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Black Hawk’s Removal to the Des Moines River
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Soon after his return from Boston he removed his family and little band farther West, on the Des Moines river, near the storehouse of an Indian trader, where he had previously erected a good house for his future home. His family embraced his wife, two sons, Nashashuk and Gamesett, and an only daughter and her husband. As he had given up the chase entirely, having sufficient means from the annuities–he now turned his attention to the improvement of his grounds, and soon had everything comfortably around him. Here he had frequent visits from the whites, who came out in large numbers to look at the country, many of whom called through curiosity to see the great war chief, but all were made welcome and treated with great hospitality.
In 1838 Fort Madison had grown to be a little village, and its inhabitants were not only enterprising and industrious, but patriotic citizens. On the 4th of July of that year they had a celebration and having known and respected Black Hawk while residing in that part of the country, invited him to join them as a guest on that occasion.
In reply to a letter of B.F. Drake, Esq., of Cincinnati, asking for such incidents in the life of Black Hawk as he knew, Hon. W. Henry Starr, of Burlington, Iowa, whom we knew for many years as a highly honorable and intelligent gentleman, gave the following account of the celebration in his reply, dated March 21, 1839:
“On the 4th of July, 1838, Black Hawk was present by special invitation, and was the most conspicuous guest of the citizens assembled in commemoration of that day. Among the toasts called forth by the occasion was the following:
“‘Our illustrious guest, Black Hawk: May his declining years be as calm and serene as his previous life has been boisterous and full of warlike incidents. His attachment and great friendship to his white brethren, fully entitle him to a seat at our festive board.'”
“So soon as this sentiment was drank, Black Hawk arose and delivered the following speech, which was taken down at the time by two interpreted, and by them furnished for publication:
“It has pleased the Great Spirit that I am here to-day. I have eaten with my white friends. The earth is our mother–we are now on it–with the Great Spirit above us–it is good. I hope we are all friends here. A few summers ago I was fighting against you–I did wrong, perhaps; but that is past–it is buried–let it be forgotten.
“Rock river was a beautiful country–liked my towns, my cornfields, and the home of my people. I fought for it. It is now yours–keep it as we did–it will produce you good crops.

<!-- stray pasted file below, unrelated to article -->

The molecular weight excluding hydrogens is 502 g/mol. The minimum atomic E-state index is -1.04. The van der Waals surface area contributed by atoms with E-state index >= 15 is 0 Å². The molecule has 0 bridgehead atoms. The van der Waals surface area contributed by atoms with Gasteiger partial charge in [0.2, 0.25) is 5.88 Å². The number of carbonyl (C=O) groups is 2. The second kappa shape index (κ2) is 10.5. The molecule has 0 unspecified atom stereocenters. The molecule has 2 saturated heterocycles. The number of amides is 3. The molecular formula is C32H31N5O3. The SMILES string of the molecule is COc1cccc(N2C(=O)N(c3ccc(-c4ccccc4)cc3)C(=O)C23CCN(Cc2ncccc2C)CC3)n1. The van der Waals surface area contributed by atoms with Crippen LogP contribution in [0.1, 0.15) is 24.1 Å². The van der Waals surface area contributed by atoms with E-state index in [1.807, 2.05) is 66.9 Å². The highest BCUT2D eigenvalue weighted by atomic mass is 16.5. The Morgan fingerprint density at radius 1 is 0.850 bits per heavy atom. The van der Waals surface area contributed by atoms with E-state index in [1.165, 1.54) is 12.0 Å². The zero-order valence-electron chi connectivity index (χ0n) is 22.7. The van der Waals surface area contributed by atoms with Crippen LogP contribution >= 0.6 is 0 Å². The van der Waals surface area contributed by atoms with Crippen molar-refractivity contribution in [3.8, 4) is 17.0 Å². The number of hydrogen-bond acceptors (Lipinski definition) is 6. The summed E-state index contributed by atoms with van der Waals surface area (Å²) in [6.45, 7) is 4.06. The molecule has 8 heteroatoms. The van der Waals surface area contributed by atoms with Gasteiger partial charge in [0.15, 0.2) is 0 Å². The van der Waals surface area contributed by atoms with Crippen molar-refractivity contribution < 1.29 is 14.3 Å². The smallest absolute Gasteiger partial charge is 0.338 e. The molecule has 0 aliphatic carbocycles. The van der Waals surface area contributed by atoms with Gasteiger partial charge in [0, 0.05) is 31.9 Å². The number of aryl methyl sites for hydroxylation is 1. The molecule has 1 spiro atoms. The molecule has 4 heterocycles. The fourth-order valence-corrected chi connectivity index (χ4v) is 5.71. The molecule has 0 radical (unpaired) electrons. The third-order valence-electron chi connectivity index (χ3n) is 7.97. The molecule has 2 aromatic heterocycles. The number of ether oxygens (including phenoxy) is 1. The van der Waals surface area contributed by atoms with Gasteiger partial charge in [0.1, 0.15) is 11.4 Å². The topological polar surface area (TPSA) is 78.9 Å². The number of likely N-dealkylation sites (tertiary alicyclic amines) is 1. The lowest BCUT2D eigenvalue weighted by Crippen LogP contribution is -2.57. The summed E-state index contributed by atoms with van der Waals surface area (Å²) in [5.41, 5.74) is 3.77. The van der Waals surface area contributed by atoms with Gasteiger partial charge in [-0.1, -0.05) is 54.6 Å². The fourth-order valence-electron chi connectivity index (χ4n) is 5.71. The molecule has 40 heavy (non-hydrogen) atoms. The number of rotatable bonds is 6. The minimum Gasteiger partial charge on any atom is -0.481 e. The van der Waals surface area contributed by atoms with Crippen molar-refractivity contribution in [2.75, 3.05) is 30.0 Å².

“I thank the Great Spirit that I am now friendly with my white brethren–we are here together–we have eaten together–we are friends–it is his wish and mine. I thank you for your friendship.
“I was once a great warrior-I am now poor. Keokuk has been the cause of my present situation–but do not attach blame to him. I am now old. I have looked upon the Mississippi since I have been a child. I love the Great river. I have dwelt upon its banks from the time I was an infant. I look upon it now. I shake hands with you, and as it is my wish, I hope you are my friends.’
“In the course of the day he was prevailed upon to drink several times, and became somewhat intoxicated, an uncommon circumstance, as he was generally temperate.
“In the autumn of 1837, he was at the house of an Indian trader, in the vicinity of Burlington, when I became acquainted and frequently convened with him in broken English, and through the medium of gestures and pantomime. A deep seated melancholy was apparent in his countenance, and conversation. He endeavored to make me comprehend, on one occasion, his former greatness, and represented that he was once master of the country, east, north, and south of us–that he had been a very successful warrior-called himself, smiting his breast, ‘big Captain Black Hawk,’ ‘nesso Kaskaskias,’ (killed the Kaskaskias,) ‘nesso Sioux a heap,’ (killed a great number of Sioux). He then adverted to the ingratitude of his tribe, in permitting Keokuk to supercede him, who, he averred, excelled him in nothing but drinking whisky.
“Toward Keokuk he felt the most unrelenting hatred. Keokuk was, however, beyond his influence, being recognized as chief of the tribe by the government of the United States. He unquestionably possessed talents of the first order, excelled as an orator, but his authority will probably be short-lived, on account of his dissipation and his profligacy in spending the money paid him for the benefit of his tribe, and which he squanders upon himself and a few favorites, through whose influence he seeks to maintain his authority.
“You inquire if Black Hawk was at the battle of the Thames? On one occasion I mentioned Tecumthe to him and he expressed the greatest joy that I had heard of him, and pointing away to the East, and making a feint, as if aiming a gun, said, ‘Chemocoman (white man) nesso,’ (kill.) From which I had no doubt of his being personally acquainted with Tecumthe, and I have been since informed, on good authority, that he was in the battle of the Thames and in several other engagements with that distinguished chief.”
In September, 1838, he started with the head men of his little band to go to Rock Island, the place designated by the Agent, to receive their annuities, but was taken sick on the way and had to return to his home. He was confined to his bed about two weeks, and on the 3d day of October, 1838, he was called away by the Great Spirit to take up his abode in the happy grounds of the future, at the age of seventy-one years. His devoted wife and family were his only and constant attendants during his last sickness, and when brought home sick, she had a premonition that he would soon be called away.